October 12 was National Farmers’ Day. If you missed it, it’s not too late to hug and thank your favorite farmer. (I did mine!) It used to be known as Old Farmer’s Day, held in October when farmers were finished harvesting and had time to stop for a bit and celebrate. Records show National Farmer’s Day events date back to the 1800s, according to www.agamerica.com.
To continue what started a century ago, the 46th Annual Old Farmer’s Day is being held in Loranger, La., October 26-27. The event is a throwback to sustainable farming and farming practices from long ago. The two-day celebration features several demonstrations including hog butchering where guests witness the process of killing, skinning and preparing a hog for smoking. My mother-in-law still talks about the ham they would hang and cure in the smokehouse on her Oklahoma farm.
The event will also include fieldwork with horses. Some of the demonstrations include discing, plowing, sulky plowing, fertilizing, seed spreading, road grading, and hay cutting and baling with equipment from the 1800s through the early 1900s. According to www.oldfarmersday.com, many of the present-day Amish communities in the Northern U.S. still use some of those old implements.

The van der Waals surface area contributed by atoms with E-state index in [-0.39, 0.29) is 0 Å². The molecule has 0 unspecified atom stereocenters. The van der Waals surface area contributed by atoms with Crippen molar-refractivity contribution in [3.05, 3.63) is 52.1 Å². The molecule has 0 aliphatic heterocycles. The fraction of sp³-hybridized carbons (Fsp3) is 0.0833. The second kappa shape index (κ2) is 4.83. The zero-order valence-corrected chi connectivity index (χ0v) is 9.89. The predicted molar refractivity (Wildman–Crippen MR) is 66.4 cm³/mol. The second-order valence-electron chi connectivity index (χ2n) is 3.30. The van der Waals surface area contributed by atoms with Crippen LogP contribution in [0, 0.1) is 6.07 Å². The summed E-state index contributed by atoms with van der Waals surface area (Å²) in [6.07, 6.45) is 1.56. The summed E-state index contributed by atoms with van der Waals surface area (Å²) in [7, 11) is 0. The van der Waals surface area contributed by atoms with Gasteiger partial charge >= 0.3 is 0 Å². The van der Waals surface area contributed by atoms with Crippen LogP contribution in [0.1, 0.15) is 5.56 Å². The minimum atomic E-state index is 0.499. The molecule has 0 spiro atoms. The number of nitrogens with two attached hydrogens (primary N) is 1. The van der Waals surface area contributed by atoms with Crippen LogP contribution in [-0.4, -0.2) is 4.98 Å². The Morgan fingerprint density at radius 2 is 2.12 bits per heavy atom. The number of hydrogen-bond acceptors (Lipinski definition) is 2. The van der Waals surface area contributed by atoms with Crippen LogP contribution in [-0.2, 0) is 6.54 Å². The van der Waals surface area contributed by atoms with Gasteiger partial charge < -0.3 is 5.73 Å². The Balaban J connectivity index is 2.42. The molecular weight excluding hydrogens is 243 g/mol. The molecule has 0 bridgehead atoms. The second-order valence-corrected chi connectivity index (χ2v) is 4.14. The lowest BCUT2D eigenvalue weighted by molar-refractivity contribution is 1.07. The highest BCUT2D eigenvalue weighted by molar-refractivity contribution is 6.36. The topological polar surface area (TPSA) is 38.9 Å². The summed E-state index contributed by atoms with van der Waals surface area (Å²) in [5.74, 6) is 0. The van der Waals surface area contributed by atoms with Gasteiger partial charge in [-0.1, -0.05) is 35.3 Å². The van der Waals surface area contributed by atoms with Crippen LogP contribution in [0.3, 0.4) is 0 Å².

Another demonstration will be sheep shearing. Rather than using electric clippers, hand-held clipping shears are used. Can you imagine?
Contests for the young and young at heart are also held. The children have sack races, potato roll and chip throwing, while the adults have a split rail fence building contest where they are only allowed to use busting mauls and wedges to construct a fence.
Other contests include, “horse power” machines, that use a single horse to operate the machinery to grind sugar cane. As the horse moves, the gears pull the sugar cane through, grinding the juice from the stalks. It is then cooked down into syrup for onlookers to taste! It sounds simple, but I’m pretty sure it was not!
Lastly, they’ll have a log loading contest, where they load trees onto a trailer using horses and some chains and a teamster contest where teams of Belgians or mules must listen and respond to their owner who is navigating them through several obstacles. The driver must also get them to stop and wait while he or she completes a task at each obstacle.
Those were simpler but harder times, weren’t they? Or would the farmers from back then say these are simpler but harder times? Maybe a little of both.
Who will you thank today? Who comes to mind when you think about agriculture? To whom can you write a note, send a text or call today to thank them for their hard work, sacrifice, and determination. Farm Press would like to say thank you to America’s producers, their spouses and children ─ the Family Farm ─ for all that you do!